Tory Minister: Royal Vauxhall Tavern is a ‘symbol of tolerance’ and deserves protection
Tory minister Tracey Crouch has praised London’s Royal Vauxhall Tavern – as it becomes the UK’s first venue to be awarded listed status due to its significance to LGBT history.
The RVT is known as one of the oldest gay venues in London, and is renowned as the place where Lily Savage, Paul O’Grady’s comedy alter ego, made her name.
The local community raised concern after the pub was sold last October to development company Immovate, putting its future in doubt amid redevelopment fears.
However, a bid to head off any redevelopment plans was succesful this week – when the Department for Culture, Media and Sport confirmed that the venue would become a listed building.
The listing acknowledges the building’s history as a unique landmark – and protects it from planning applications that could see it redeveloped away from its current use.
Tracey Crouch, the Minister for Sport, Tourism and Heritage, hailed the venue as she announced the plans.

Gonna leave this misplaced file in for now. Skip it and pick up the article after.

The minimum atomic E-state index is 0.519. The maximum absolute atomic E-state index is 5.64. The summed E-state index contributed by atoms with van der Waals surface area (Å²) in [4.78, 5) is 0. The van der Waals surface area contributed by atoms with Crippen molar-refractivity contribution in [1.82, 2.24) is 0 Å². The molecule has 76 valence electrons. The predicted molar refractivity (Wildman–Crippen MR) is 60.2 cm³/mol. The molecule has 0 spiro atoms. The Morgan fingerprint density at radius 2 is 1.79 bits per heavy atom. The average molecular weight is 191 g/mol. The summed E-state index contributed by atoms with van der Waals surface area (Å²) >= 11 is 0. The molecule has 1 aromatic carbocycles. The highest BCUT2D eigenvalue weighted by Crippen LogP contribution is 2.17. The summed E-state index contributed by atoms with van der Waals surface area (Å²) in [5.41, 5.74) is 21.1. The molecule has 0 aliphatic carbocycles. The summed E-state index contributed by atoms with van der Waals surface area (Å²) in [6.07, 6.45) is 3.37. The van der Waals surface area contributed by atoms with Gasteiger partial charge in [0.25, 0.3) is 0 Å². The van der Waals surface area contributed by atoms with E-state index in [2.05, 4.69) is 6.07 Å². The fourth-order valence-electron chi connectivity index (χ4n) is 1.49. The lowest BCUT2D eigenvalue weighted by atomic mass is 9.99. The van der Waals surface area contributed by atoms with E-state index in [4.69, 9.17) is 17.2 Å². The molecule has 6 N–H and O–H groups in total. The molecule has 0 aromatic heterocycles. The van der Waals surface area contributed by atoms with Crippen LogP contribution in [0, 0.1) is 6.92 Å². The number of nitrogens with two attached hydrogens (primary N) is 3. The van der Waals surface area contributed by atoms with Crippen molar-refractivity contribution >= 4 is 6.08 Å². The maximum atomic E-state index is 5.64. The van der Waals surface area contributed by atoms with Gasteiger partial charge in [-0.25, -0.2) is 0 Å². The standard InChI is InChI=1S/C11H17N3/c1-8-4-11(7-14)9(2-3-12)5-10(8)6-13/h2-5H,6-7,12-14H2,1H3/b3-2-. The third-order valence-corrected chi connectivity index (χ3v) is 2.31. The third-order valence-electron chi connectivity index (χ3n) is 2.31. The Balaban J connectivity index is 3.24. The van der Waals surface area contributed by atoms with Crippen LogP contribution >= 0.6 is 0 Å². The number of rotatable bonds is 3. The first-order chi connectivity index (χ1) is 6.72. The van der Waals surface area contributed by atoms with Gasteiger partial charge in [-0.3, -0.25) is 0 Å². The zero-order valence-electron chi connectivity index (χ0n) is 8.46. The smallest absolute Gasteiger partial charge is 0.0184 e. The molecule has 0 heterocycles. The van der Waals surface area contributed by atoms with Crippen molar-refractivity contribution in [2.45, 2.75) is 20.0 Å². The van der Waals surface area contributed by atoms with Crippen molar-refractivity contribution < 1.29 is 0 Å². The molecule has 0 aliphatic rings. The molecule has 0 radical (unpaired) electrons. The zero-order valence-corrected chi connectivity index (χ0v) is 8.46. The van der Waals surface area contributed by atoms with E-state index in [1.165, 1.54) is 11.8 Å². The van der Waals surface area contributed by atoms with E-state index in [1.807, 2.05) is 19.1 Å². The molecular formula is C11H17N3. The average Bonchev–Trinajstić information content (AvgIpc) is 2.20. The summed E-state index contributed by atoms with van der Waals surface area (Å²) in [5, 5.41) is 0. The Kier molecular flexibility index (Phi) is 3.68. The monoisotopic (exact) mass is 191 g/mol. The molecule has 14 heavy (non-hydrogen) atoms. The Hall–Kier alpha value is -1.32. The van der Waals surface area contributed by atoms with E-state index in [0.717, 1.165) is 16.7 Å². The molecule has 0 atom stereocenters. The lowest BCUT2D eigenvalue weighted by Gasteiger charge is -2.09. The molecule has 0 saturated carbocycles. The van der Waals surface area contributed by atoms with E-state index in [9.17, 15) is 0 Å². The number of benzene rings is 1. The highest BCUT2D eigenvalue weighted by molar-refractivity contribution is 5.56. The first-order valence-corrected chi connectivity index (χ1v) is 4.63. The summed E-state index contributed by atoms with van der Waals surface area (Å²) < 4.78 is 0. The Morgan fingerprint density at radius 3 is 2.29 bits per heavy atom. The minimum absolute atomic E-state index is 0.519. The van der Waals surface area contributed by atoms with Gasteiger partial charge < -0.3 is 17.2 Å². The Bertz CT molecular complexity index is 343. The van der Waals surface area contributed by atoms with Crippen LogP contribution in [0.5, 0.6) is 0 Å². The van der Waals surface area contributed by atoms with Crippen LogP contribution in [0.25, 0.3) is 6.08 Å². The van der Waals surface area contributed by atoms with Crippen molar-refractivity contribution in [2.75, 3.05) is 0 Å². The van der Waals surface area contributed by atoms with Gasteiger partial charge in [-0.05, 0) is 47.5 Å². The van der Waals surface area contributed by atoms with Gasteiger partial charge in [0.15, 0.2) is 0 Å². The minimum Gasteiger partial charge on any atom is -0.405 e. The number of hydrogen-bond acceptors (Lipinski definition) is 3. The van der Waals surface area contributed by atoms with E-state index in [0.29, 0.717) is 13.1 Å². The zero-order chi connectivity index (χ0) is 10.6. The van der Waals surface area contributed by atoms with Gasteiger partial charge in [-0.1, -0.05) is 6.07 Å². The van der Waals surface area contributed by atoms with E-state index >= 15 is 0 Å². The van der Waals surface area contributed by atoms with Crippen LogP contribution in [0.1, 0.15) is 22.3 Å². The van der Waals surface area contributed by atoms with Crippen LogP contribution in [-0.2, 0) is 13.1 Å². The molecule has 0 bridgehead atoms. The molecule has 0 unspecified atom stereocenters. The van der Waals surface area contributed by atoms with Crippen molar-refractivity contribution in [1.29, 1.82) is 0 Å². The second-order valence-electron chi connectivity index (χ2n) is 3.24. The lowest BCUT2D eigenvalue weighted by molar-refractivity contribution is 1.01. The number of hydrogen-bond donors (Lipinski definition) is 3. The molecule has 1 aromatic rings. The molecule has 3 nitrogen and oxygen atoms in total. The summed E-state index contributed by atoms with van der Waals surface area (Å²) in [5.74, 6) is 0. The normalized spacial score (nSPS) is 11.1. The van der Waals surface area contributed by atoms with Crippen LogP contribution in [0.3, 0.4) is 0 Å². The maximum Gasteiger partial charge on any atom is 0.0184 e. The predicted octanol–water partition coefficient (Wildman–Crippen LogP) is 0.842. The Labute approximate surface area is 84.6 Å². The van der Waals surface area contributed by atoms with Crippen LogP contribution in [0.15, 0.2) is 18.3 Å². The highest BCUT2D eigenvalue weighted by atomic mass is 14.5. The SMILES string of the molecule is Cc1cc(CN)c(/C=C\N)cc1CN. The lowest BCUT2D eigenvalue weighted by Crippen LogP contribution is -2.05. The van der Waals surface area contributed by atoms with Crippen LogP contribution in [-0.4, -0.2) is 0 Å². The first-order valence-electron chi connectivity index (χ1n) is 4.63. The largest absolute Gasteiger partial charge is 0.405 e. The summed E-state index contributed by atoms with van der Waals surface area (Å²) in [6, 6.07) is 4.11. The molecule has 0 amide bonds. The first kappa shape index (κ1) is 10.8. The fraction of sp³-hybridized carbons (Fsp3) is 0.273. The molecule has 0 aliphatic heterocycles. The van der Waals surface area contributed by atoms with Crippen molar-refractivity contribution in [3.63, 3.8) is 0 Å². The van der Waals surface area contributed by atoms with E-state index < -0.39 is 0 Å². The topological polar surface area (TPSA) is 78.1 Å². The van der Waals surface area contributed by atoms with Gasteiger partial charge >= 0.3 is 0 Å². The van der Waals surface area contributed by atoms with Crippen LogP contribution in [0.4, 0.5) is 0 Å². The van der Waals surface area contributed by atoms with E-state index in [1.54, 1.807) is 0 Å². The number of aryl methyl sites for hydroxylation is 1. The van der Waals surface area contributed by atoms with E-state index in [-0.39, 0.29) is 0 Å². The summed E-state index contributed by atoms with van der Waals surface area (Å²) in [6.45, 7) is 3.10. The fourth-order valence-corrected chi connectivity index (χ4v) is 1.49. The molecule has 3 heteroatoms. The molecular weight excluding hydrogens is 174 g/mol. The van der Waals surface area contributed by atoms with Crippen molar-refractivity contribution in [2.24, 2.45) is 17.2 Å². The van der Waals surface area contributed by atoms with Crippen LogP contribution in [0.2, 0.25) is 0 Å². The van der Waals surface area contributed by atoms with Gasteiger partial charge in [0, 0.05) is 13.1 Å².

The MP for Chatham and Aylesford said: “I am thrilled to be able to list the Royal Vauxhall Tavern as Grade II – the iconic cultural hub in the heart of London is of huge significance to the LGB&T community.
“Not only of architectural interest, the venue has a long-standing historic role as a symbol of tolerance and alternative entertainment.
“Residing in Lambeth since 1860, the landmark venue has been the springboard for so many of our loved UK entertainers.
“I am delighted that the listing will preserve the history of this venue for future generations to enjoy – I hope that it continues to be filled with laughter and joy.”
Though the move has been welcomed by campaigners, the bar’s execs claim it makes the business harder to operate.
James Lindsay, Chief Executive of the Royal Vauxhall Tavern, said: “This listing attacks the commercial viability of the RVT and the future of this fantastic gay performance venue has now been put in doubt. We need a period of time to reflect and study the listing report in detail.”
However, a large number of pubs across the country already manage to operate from listed buildings – though it is the first time a gay venue has been awarded the status.